Also to dress with CO₂ is now possible. Together with partners, Covestro has developed elastic textile fibres that are produced using carbon dioxide as a new raw material. They have already been tested by the first companies from the textile industry and medical technology and processed into yarns, socks, compression tubes and tapes. Foams for mattresses as well as binders for sports floors, which consist of components containing CO₂, have been on the market for some time. Covestro also develops other areas of application.

  • Example: Research project partnering with steel industry

In the Carbon4PUR project, a consortium of 14 partners from seven European countries, led by Covestro, is researching how waste gases from the steel industry, including CO₂, can be used particularly efficiently and sustainably to produce plastics – in order to save the traditional raw material crude oil. The special feature of the process: The exhaust gas stream does not have to be separated at great expense. Instead, the gas mixture is to be processed directly into intermediate products.

Waste as a raw material

When they reach the end of their lives, products shouldn't be tossed in the trash or dumped in landfills. Instead, waste should be viewed and used as a valuable material resource. In the future, recycled consumer items and industrial waste could become some of the most important raw materials for the plastics industry. But to better reuse these sustainable materials, waste disposal, collection systems and recycling technologies must be greatly improved and redesigned. That way, today's waste can become tomorrow's resource.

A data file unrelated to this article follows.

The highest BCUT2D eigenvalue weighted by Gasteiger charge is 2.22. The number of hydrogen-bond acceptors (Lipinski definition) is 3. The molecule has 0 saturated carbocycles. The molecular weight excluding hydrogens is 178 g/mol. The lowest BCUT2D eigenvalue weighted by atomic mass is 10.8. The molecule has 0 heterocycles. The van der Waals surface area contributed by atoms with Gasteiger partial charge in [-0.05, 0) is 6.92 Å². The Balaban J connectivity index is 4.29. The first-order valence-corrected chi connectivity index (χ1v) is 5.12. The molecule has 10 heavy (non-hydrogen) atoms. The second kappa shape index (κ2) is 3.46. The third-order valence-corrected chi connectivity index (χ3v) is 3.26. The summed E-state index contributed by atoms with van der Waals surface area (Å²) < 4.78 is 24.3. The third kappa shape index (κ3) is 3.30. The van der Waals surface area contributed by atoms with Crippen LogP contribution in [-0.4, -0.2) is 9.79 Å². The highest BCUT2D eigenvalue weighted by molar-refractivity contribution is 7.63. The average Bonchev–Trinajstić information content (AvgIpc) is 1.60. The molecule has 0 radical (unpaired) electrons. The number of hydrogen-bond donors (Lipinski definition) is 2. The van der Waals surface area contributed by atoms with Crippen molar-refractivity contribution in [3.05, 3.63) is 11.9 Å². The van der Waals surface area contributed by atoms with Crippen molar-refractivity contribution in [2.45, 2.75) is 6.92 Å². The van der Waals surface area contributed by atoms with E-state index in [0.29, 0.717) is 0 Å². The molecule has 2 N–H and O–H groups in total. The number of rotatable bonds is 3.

• Example: Watter bottle to laptop

Together with partners, Covestro developed an innovative recycling concept for plastic waste: Used water bottles made from high-performance plastic polycarbonate are broken down into their material components so they can be reused. This concept relies on collaboration across the value chain: First, consumers return the bottles to the mineral water supplier. From there, the bottles are sent back to the manufacturer, where they are cleaned and shredded. Next, Covestro receives the components, which we use to produce plastic granulate. Finally, the granulate is utilized in electronic products such as laptops, printers, and copiers.


Über Covestro:

Mit einem Umsatz von 12,4 Milliarden Euro im Jahr 2019 gehört Covestro zu den weltweit größten Polymer-Unternehmen. Geschäftsschwerpunkte sind die Herstellung von Hightech-Polymerwerkstoffen und die Entwicklung innovativer Lösungen für Produkte, die in vielen Bereichen des täglichen Lebens Verwendung finden. Die wichtigsten Abnehmerbranchen sind die Automobilindustrie, die Bauwirtschaft, die Holzverarbeitungs- und Möbelindustrie sowie der Elektro-und Elektroniksektor. Hinzu kommen Bereiche wie Sport und Freizeit, Kosmetik, Gesundheit sowie die Chemieindustrie selbst. Covestro produziert an 30 Standorten weltweit und beschäftigt per Ende 2019 rund 17.200 Mitarbeiter (umgerechnet auf Vollzeitstellen).

Mehr Informationen finden Sie unter www.covestro.com.
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Zukunftsgerichtete Aussagen

Diese Presseinformation kann bestimmte in die Zukunft gerichtete Aussagen enthalten, die auf den gegenwärtigen Annahmen und Prognosen der Unternehmensleitung der Covestro AG beruhen. Verschiedene bekannte wie auch unbekannte Risiken, Ungewissheiten und andere Faktoren können dazu führen, dass die tatsächlichen Ergebnisse, die Finanzlage, die Entwicklung oder die Performance der Gesellschaft wesentlich von den hier gegebenen Einschätzungen abweichen. Diese Faktoren schließen diejenigen ein, die Covestro in veröffentlichten Berichten beschrieben hat. Diese Berichte stehen auf www.covestro.com zur Verfügung. Die Gesellschaft übernimmt keinerlei Verpflichtung, solche zukunftsgerichteten Aussagen fortzuschreiben und an zukünftige Ereignisse oder Entwicklungen anzupassen.